The Designs of Humanity

Sometimes I think about who we are.

Ready to Lose

Shock—we’ve all experienced it in one form or another. It could be that you lost someone dear to you unexpectedly, or maybe that you failed at reaching a personal goal you were convinced you could achieve. Whatever the case, you’ve had to deal with the rectification between your expectations and reality.

It really is a crazy thing. Our brains are designed to experience a little time-out session when we first realize this difference exists. Time enters a no passing zone, and there we are, aware of the world around us, yet so far removed. We all know that this state only lasts a short while—if only we could lengthen it.

When it leaves we’re bombarded with fear, anger, sorrow and a whole slew of emotions that we’re never ready for. Of course, with time, we work through these emotions and return to (a version of) normalcy.

So, it’s a natural thing to ask, “why aren’t we always prepared—like boyscouts?” The answer: sometimes we are.

Have you ever caught yourself talking to the imaginary police officer? You know, the one you make up so that you can reason out just how you’ll talk your way out of the ticket you deserve (maybe it’s just me)? If you’ve ever prepped for such a phantom event, you’ll know just what I mean. You and your bag of reasons will have already thought of every excuse and witty retort before you even get pulled over.

You’ve done it. Automatically, you’ve responded to the dilemma at hand, even though, usually, there isn’t one. Face it, your brain is smarter than you—so much so that it’s prepared you to deal with not just scenarios you’ll likely encounter, but many others as well.

So what happens when they really do happen? Well, if you’re like me, you answer the officer’s questions with clear yesses and nos, and when he tickets you you thank him.

When you needed those convincing and witty lines, they were gone. It might seem the preparation has failed. But, now, just wait for it. After it’s over the reasons will all come back. When they do, you’ll feel the overwhelming urge to share them with the nearest captive audience available (pity the passenger).

While it may seem like your brain set up an elaborate defense system, it was really just preparing you for the emotional onslaught that is losing. You thought you were ready for anything—at least you were ready to lose.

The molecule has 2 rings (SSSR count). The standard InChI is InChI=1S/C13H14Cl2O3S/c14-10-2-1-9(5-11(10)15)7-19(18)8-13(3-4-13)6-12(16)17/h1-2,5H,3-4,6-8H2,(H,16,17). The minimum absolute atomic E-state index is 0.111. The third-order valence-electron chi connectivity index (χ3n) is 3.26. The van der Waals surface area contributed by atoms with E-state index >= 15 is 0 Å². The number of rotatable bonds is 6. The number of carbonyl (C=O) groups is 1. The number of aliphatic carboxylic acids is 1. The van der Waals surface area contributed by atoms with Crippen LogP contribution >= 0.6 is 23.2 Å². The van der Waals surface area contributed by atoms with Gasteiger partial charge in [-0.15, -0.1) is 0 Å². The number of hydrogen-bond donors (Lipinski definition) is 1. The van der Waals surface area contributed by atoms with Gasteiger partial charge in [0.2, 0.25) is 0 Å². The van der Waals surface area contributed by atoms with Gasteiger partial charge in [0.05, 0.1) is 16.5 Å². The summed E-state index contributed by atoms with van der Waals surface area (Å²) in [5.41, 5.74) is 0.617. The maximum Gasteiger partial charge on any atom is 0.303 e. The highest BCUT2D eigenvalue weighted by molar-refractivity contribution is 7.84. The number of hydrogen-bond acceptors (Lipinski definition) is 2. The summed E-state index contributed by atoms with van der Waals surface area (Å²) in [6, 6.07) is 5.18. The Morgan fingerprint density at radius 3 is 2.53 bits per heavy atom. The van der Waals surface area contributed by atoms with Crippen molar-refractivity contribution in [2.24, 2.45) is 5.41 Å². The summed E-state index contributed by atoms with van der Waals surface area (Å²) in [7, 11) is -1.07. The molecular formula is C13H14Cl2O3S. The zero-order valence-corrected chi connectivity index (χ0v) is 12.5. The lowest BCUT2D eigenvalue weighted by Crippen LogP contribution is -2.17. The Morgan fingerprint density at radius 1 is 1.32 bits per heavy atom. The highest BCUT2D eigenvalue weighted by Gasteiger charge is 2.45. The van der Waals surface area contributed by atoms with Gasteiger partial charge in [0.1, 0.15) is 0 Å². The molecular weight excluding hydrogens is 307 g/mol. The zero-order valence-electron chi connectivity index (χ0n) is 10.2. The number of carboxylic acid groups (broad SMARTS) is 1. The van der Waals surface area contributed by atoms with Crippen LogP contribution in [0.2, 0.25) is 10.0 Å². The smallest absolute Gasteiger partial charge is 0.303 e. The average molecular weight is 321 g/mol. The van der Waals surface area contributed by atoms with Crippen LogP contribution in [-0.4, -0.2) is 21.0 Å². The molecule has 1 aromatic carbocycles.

Filed under: coping, hypothetical, losing, ready, trauma

Absolutely

When I was younger, I lived on Guam. My family would regularly go to the beach, and I thus developed somewhat of an understanding of the ocean—in a practical sense. I spent many hours playing in the waves, digging in the sand, racing hermit crabs and the like.

One day I went along with some friends who were going to a swimming hole with a diving tower. When we got there I saw the platform and thought to myself, “that doesn’t look so high.” Well, needless to say, when I found myself looking down from the hard concrete slab suspended above the ocean floor, the water in between didn’t seem as forgiving as it had from below. And so I debated. I worked up courage, and then lost it. My friends showed me how fun it was, but it still didn’t appeal to me, I told myself reasons, but I just couldn’t remember them when I peered over the edge.

While I spent time working up the courage to take the plunge, something else was happening, of which I hadn’t the slightest. On Guam there are 2 kinds of weather: rainy (really rainy) and sunny. This day was the latter. Now, I’m 1/4 Norwegian, and in Norway during the winter there is only one type of weather: dark.

While I was debating and mustering the courage to jump, the sun did a number on my white-as-chalk skin.

My point to this little anecdote is not that you should always wear sunscreen (although it’s not a bad idea), nor that you should seize the day and take the metaphorical jump. My point is that some things are just absolute. I could have debated that jump forever. There are a million reasons both to and not to jump (not the least of which was my gripping fear). What happened to me has happened to many people—it’s called “analysis paralysis.” I spent so much time debating that not only did I miss out on life, I suffered the consequences of removing myself from normalcy.

I’ve found that courage is one thing that is absolute. Either you have it, or you don’t. Don’t waste your time trying to talk yourself into things. Do them, or don’t.

Spend some time thinking about what things are absolutes in your life. When you find them, recognize them, even write them down if you must, but know that the recognition of these absolutes means you’ll no longer be prone to analysis paralysis. Your life will begin to rid itself of worry and wasted time.

Filed under: coping, debate, decisions, fear, growth, irony, jump, leap of faith, paralysis, ready, stalling, strength, sunburn